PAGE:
With Queensland Premier, Annastacia Palaszczuk recently addressing the language around male domestic violence, and Australia’s sportsmen voicing their struggles with depression, a conversation about men’s personal issues has begun.
Men are typically not communicators, keeping their personal qualms secret, while women find it easier to socialise.
Additionally, boys are raised not to show “weakness” – when you are abused by someone who is female, shorter and lighter than you, to many men, this is the very definition of the word.
Similar to how women in abusive relationships are told to “just leave”, men are told to “man up and take it”.
With an array of statistics from different organisations, and a lack of voices from men who have been abused, the conversation around male domestic violence is often muted.
Senior Researcher Greg Andresen said there are many factors that influence the silence from male victims.
“There’s a real challenge there for men to admit that stuff because there’s a fear that it will make them appear as less of a man, or that they’ll be ostracized, teased or not helped, or the violence will be downplayed or minimised, or even that they will be blamed for it,” he said.
Domestic violence survivor, Craig Bennett felt ignored by social services and organisations when he asked for help.
“In 2009 when I rang up the [New South Wales] Department of Community Services hotline for domestic abuse, the woman on the phone said to me she didn’t believe I was being abused by my wife, because ‘only men abuse women’,” he said.
Craig made the phone call after enduring months of physical, emotional and verbal abuse from his now ex-wife.
This abuse first began after he spent two months in hospital with a case of viral encephalitis, causing paralysis on the right side of his body.
Disabled and weak, Craig was left extremely vulnerable, with his wife refusing to buy him a necessary shower chair and verbally abusing him from the day he left hospital.
“On the way home from hospital my wife blasted me, saying you’re just a lazy c**t, real men have a shower standing up. She never got me the shower chair and I had to actually shower sitting on the floor,” he said.
Professor of Social Work and Human Services at the University of Queensland, Dr Deborah Walsh said while women are indeed the majority victims of domestic violence, men who are abused experience the similar trauma.
“Statistically, violence against women is more prevalent. In my experience of working with male victims, men are more likely to leave the relationship far earlier if it’s abusive and violent than women are,”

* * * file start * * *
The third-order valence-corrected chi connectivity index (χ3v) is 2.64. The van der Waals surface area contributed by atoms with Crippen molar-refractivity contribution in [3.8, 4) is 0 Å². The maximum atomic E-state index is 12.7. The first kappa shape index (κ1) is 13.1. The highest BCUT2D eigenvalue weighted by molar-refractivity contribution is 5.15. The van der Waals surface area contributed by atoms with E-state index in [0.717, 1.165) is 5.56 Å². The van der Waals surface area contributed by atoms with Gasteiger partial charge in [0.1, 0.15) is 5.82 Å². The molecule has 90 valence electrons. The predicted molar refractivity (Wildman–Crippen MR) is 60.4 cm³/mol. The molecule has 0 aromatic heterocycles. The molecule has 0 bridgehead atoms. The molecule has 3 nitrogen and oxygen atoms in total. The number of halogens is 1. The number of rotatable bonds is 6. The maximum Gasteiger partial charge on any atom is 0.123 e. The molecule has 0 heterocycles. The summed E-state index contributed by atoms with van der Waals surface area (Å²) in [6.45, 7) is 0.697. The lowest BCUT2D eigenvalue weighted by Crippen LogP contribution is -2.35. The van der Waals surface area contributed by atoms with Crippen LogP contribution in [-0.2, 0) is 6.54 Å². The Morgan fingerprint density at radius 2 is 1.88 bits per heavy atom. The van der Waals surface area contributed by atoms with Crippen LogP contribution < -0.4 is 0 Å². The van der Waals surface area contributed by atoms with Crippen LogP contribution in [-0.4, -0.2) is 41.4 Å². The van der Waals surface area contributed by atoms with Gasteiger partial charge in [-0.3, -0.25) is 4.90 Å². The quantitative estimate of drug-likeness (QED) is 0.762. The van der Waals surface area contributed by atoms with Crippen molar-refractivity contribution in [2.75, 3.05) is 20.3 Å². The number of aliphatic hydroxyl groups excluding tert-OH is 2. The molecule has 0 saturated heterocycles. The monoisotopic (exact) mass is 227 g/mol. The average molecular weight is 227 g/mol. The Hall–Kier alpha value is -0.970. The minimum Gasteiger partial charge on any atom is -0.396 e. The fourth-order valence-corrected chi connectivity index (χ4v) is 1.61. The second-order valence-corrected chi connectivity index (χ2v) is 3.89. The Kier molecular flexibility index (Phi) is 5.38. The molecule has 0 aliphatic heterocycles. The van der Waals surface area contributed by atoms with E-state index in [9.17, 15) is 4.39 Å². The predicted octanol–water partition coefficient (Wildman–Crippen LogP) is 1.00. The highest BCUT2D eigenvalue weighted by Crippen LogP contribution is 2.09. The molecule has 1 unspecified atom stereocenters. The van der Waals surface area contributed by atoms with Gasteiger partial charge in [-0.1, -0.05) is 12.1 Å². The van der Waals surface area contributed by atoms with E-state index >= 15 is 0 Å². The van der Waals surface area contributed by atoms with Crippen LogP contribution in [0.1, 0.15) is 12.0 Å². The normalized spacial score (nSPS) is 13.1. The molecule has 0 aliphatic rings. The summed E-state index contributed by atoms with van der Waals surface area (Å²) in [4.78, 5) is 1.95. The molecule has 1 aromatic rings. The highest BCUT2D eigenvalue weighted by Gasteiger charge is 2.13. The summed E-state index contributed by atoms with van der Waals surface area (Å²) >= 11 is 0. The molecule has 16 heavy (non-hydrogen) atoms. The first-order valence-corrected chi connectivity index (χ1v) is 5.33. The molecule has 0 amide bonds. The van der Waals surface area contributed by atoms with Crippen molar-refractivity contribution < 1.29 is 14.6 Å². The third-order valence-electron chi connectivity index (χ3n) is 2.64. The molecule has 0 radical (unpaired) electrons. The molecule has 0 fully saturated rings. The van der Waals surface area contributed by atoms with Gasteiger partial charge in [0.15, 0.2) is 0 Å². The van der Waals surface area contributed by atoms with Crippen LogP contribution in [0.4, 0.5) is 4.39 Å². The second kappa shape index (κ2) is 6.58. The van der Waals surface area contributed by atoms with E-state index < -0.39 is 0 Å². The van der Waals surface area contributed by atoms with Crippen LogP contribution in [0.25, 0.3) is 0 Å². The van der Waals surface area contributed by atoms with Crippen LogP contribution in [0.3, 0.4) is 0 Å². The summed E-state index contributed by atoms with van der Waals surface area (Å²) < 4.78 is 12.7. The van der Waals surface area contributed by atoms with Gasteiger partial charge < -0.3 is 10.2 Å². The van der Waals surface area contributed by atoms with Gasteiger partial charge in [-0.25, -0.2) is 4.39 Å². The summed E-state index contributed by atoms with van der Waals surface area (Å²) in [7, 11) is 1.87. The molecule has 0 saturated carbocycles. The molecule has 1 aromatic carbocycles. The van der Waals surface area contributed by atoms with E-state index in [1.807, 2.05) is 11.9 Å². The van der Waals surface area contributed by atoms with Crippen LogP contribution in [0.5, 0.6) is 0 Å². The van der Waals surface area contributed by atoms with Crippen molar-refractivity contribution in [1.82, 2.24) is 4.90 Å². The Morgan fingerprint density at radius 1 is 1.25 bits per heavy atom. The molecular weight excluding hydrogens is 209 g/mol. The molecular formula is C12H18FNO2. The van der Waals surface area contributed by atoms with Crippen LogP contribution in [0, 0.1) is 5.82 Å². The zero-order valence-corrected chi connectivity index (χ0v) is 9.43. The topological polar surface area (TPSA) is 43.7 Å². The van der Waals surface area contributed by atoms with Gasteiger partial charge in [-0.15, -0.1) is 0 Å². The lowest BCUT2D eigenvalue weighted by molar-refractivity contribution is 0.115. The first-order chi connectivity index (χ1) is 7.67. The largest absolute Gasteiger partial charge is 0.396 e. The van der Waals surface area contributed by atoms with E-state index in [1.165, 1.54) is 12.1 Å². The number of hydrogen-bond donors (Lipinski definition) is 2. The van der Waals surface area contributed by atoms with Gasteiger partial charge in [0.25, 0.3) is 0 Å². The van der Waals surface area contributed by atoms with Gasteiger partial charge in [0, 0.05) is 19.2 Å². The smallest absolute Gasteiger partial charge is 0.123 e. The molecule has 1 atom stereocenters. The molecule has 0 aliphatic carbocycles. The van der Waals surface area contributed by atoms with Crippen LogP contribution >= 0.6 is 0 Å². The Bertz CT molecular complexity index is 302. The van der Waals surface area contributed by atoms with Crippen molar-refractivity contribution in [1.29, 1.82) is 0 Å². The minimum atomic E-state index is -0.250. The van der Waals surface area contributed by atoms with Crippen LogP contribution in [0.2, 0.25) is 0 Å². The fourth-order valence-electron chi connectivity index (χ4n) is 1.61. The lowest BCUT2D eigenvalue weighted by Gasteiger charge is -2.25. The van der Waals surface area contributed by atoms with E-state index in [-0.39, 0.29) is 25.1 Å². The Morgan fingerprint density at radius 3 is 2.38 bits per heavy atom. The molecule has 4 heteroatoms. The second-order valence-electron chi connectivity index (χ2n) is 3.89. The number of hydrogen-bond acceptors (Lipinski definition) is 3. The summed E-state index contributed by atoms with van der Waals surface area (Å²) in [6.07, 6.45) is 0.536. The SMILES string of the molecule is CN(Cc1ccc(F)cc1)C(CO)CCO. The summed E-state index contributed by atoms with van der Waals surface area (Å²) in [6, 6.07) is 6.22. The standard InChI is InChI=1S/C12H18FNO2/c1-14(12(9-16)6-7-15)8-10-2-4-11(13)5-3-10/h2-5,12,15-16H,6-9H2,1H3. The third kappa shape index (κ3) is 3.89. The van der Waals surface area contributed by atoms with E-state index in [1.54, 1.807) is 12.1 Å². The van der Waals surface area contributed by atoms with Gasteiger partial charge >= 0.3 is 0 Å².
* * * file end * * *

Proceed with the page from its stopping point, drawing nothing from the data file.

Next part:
“The violence however, is no less as damaging psychologically and emotionally. Men don’t appear to have as many injuries as women have, but that doesn’t necessarily say that they are any less affected, I think they are profoundly affected,” she said.
Mr Andresen said when men are able to overcome their internal struggles with reporting their abuse, their hopes of help are often squandered anyway due to the lack of services for men.
“For the last forty or fifty years we’ve had services only supporting female victims, and while that’s fantastic for women, because of that, when a man actually seeks support, all he sees is services for women,”
“When there are services for men, they’re only for male perpetrators. That makes him feel more isolated, that maybe he’s the only one in this situation, maybe he’s to blame, or that if he did approach the service that he wouldn’t get proper support, because it’s set up for women and not men,” he said.
Craig said after he was turned away by the Department of Community Services, he eventually received some help from a counsellor at Brighter Futures who sympathised with him, although the organisation is not set up to assist men.
“She said, ‘I can see you need help, so I can slip you through the back door’. Firstly twice a week and then once a week, she offered me some initial counselling,”
“Unfortunately she left, and the new case worker said that in order for me to stay with Brighter Futures I had to go and do an anger management course, which was really bizarre,” he said.
Craig decided against doing the anger management course, as he realised it was unreasonable that he should need to undertake the program when he was not the abuser.
“I didn’t do it, and I’ve since met many men who didn’t have an anger problem and have done that course in good faith. Later [when they] went to court for custody of the kids and stuff like that, the lawyer turns around and says ‘this guy has anger management issues and here’s the certificate to prove it’,” he said.